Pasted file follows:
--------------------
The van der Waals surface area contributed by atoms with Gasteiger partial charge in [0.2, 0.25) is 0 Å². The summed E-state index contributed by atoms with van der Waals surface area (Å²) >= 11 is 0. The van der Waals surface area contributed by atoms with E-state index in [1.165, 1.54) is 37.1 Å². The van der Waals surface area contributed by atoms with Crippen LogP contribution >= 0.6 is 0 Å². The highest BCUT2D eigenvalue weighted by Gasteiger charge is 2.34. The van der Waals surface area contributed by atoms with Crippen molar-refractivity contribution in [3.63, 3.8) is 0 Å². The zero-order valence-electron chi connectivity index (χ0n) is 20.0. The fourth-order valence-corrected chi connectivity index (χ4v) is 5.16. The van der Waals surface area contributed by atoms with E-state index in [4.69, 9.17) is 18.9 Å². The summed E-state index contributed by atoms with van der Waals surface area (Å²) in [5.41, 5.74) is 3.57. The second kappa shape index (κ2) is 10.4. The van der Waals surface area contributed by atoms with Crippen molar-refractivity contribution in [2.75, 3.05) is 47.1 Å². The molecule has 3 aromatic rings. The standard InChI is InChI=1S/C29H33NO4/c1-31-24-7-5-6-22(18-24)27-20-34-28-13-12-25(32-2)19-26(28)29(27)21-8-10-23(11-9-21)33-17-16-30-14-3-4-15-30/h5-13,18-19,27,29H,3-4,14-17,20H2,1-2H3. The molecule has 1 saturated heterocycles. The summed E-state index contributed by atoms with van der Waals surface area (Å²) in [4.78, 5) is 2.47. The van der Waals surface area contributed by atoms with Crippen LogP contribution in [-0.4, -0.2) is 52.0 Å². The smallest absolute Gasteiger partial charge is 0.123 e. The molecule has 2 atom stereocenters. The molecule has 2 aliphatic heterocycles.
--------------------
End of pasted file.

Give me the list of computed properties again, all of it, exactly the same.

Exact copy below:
The van der Waals surface area contributed by atoms with Gasteiger partial charge in [0.2, 0.25) is 0 Å². The summed E-state index contributed by atoms with van der Waals surface area (Å²) >= 11 is 0. The van der Waals surface area contributed by atoms with E-state index in [1.165, 1.54) is 37.1 Å². The van der Waals surface area contributed by atoms with Crippen LogP contribution >= 0.6 is 0 Å². The highest BCUT2D eigenvalue weighted by Gasteiger charge is 2.34. The van der Waals surface area contributed by atoms with Crippen molar-refractivity contribution in [3.63, 3.8) is 0 Å². The zero-order valence-electron chi connectivity index (χ0n) is 20.0. The fourth-order valence-corrected chi connectivity index (χ4v) is 5.16. The van der Waals surface area contributed by atoms with E-state index in [4.69, 9.17) is 18.9 Å². The summed E-state index contributed by atoms with van der Waals surface area (Å²) in [5.41, 5.74) is 3.57. The second kappa shape index (κ2) is 10.4. The van der Waals surface area contributed by atoms with Crippen molar-refractivity contribution in [2.75, 3.05) is 47.1 Å². The molecule has 3 aromatic rings. The standard InChI is InChI=1S/C29H33NO4/c1-31-24-7-5-6-22(18-24)27-20-34-28-13-12-25(32-2)19-26(28)29(27)21-8-10-23(11-9-21)33-17-16-30-14-3-4-15-30/h5-13,18-19,27,29H,3-4,14-17,20H2,1-2H3. The molecule has 1 saturated heterocycles. The summed E-state index contributed by atoms with van der Waals surface area (Å²) in [4.78, 5) is 2.47. The van der Waals surface area contributed by atoms with Crippen LogP contribution in [-0.4, -0.2) is 52.0 Å². The smallest absolute Gasteiger partial charge is 0.123 e. The molecule has 2 atom stereocenters. The molecule has 2 aliphatic heterocycles.